Alexander, I call to my son, but he does not respond.
Alexander, Iskander, Olixandu? Yalishanda, 亞歷山大. Usually, by the time I get to Mandarin, he is ready to acknowledge me, because Asia-History-Mountain-Great is the best variant of all, and the name by which he was known in China. So yes, of course, I was going to go to the Alexander: Making of a Myth exhibition at the British Library, where I was sure to like all the things that the Guardian reviewer hated.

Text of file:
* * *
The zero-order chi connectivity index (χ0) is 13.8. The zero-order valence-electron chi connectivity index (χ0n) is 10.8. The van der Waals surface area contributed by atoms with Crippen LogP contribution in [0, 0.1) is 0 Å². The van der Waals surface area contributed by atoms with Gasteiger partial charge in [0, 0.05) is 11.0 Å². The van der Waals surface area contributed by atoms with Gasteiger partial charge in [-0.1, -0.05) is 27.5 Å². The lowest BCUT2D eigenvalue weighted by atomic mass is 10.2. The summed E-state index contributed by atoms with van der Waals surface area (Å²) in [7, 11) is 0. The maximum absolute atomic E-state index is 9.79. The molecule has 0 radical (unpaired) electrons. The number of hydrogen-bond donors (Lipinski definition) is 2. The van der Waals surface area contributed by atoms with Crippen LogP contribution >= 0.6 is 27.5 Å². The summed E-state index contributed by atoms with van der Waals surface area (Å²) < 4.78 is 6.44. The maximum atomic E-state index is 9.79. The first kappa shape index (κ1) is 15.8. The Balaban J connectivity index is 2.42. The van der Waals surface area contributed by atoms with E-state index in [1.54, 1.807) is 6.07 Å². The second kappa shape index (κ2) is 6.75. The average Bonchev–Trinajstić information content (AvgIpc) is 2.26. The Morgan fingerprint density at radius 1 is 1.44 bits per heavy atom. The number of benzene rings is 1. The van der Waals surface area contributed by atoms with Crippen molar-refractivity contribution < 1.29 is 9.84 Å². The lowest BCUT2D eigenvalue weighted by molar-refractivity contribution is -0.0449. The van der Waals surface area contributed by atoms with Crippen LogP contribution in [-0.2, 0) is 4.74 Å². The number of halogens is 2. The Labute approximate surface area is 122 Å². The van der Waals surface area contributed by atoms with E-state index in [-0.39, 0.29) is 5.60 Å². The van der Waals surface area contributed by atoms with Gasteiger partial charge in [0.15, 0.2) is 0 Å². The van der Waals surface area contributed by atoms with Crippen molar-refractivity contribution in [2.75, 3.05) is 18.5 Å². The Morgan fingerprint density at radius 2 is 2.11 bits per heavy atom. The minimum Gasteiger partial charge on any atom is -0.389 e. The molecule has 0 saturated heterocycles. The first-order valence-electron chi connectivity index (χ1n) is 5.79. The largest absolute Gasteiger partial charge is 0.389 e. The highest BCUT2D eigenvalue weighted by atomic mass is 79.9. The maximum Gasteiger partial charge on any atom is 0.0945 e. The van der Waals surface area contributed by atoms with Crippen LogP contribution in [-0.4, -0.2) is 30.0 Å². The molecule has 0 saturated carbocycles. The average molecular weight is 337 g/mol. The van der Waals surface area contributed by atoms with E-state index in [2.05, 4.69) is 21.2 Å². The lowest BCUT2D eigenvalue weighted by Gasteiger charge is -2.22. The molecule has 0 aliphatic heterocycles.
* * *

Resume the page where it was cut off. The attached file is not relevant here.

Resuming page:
The British Library exhibition, which collates multiple versions of the Alexander story, from an account’s report in cuneiform, to a letter he may have written to Aristotle, to the medieval Alexander romances, is fearless about following the myths of Alexander the Great into our age. So alongside the armour of King James I’s heir, Prince Henry Frederick, decorated with images of Alexander in India, there’s the called Reign: The Conqueror, putting Alexander in space, and the Bollywood epic called Porus, telling the story of his life from the point of view of the Indian king he fought against in the Punjab; Assassin’s Creed reimagining his tomb, and Deva, a Russian-born, Vietnam-based artist, imagining him snogging Bagoas. The British Library exhibition charts the legends of Alexander through medieval romances up to modern-day comics and movies.